President Trump and Chief Justice Roberts have recently had a much publicized feud about judicial activism by judges in the Federal Court System and the Supreme Court. It is the opinion of Chief Justice Roberts that the Federal Court System including SCOTUS is apolitical and that decisions are based on constitutional law and not on the political beliefs and agenda of the judges.
After viewing the senate confirmation process for Supreme Court justices in recent years, it is very difficult to agree with Roberts. Senators, their advisors, and research staff spend hours reading previous judicial opinions, speeches, and both public and private statements of the nominees. Then, before the hearings have taken place, they announce to the media their probable vote based on the nominee’s support of the senator’s political agenda. The nominee’s education, years of experience, honors, commendations, and the opinions of his or her peers seems to be of little importance.
A knowledge of history is important. Bob Levy’s book, The Dirty Dozen, outlines the twelve worst Supreme Court decisions, each of which clearly demonstrate the political bias of the justices as well as the flagrant blackmail of the Supreme Court by politicians to advance their agenda. It is clear in Levy’s book from the perspective of history and by numerous federal court decisions in our time that the federal judiciary is not infallible. In fact, many decisions directly contradict the very words of the Constitution.
The United States Constitution is a contract that was signed by thirteen sovereign parties, creating a federal governing body that was not a party to that agreement. At the end of the four-page handwritten document are thirteen signature blocks, one for each of the states. There is no signature block for the federal government.
Like any other legal contract, the words, phrases, and sentences have specific meaning as defined by any English language dictionary of 1789. Scholars and jurists who read and accept the Constitution as written are called texturalists. Although the framers of the Constitution wrote many opinion articles from which their intent could be inferred, most texturalists don’t believe that one can ever truly know what another person believes in his heart. Texturalists, therefore, derive opinions from the actual written words rather than the somewhat related notion of “original intent.”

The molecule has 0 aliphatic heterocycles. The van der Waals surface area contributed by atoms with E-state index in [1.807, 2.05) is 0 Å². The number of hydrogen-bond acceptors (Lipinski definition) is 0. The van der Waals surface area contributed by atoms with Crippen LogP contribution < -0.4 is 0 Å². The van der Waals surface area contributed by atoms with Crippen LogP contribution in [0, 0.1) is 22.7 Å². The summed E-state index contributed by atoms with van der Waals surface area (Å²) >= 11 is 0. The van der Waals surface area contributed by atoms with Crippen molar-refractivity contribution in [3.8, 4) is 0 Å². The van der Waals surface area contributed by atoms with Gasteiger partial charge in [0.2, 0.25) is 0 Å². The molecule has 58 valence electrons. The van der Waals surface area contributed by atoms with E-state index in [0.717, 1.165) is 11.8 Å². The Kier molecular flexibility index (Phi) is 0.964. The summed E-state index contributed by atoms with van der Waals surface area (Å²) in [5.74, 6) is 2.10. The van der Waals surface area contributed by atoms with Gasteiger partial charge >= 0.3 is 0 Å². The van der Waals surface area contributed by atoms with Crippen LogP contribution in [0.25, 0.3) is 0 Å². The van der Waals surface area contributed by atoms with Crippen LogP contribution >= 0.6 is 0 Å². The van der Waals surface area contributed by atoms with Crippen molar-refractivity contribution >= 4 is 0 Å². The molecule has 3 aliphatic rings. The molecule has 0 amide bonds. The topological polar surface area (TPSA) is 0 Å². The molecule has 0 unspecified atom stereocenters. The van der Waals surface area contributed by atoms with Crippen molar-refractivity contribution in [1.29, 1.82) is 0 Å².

The concept of the “Living Constitution” implies that the written words of the Constitution are an outdated framework from which new and novel concepts and rules can be implied and approved. A common argument is that, because the internet didn’t exist and was even inconceivable when the Constitution was written, laws governing internet usage that contradict the First Amendment are acceptable. If you think that argument is logical, try to convince your mortgage holder that you can change the terms of your contract without his approval. The “Living Constitution” theory is a subterfuge created by those whose primary goal is to circumvent Article I, Section 8 (the Enumerated Powers) to increase the authority of the federal government and to limit and eliminate our individual freedom and Natural Law Rights.
In legal terms, the words of the Constitution speak eloquently for themselves and are the written basis for our constitutional republic. This concept is no different than any contract written, agreed to, and signed today which binds the parties to a set of rules and actions that cannot be unilaterally modified, altered, or eliminated.
With Congress politicized, polarized, and ideologically split, it is unlikely that useful or controversial legislation can be passed and signed into law. Moreover, once enacted, legislation is often challenged by legal action in the federal courts whose judges eventually decide which actually become law. Frustrated presidents then write executive orders that also meet the same fate. And, of course, bureaucrats write rules and regulations that can be upheld or reversed by federal judges if law suits are initiated by interested parties.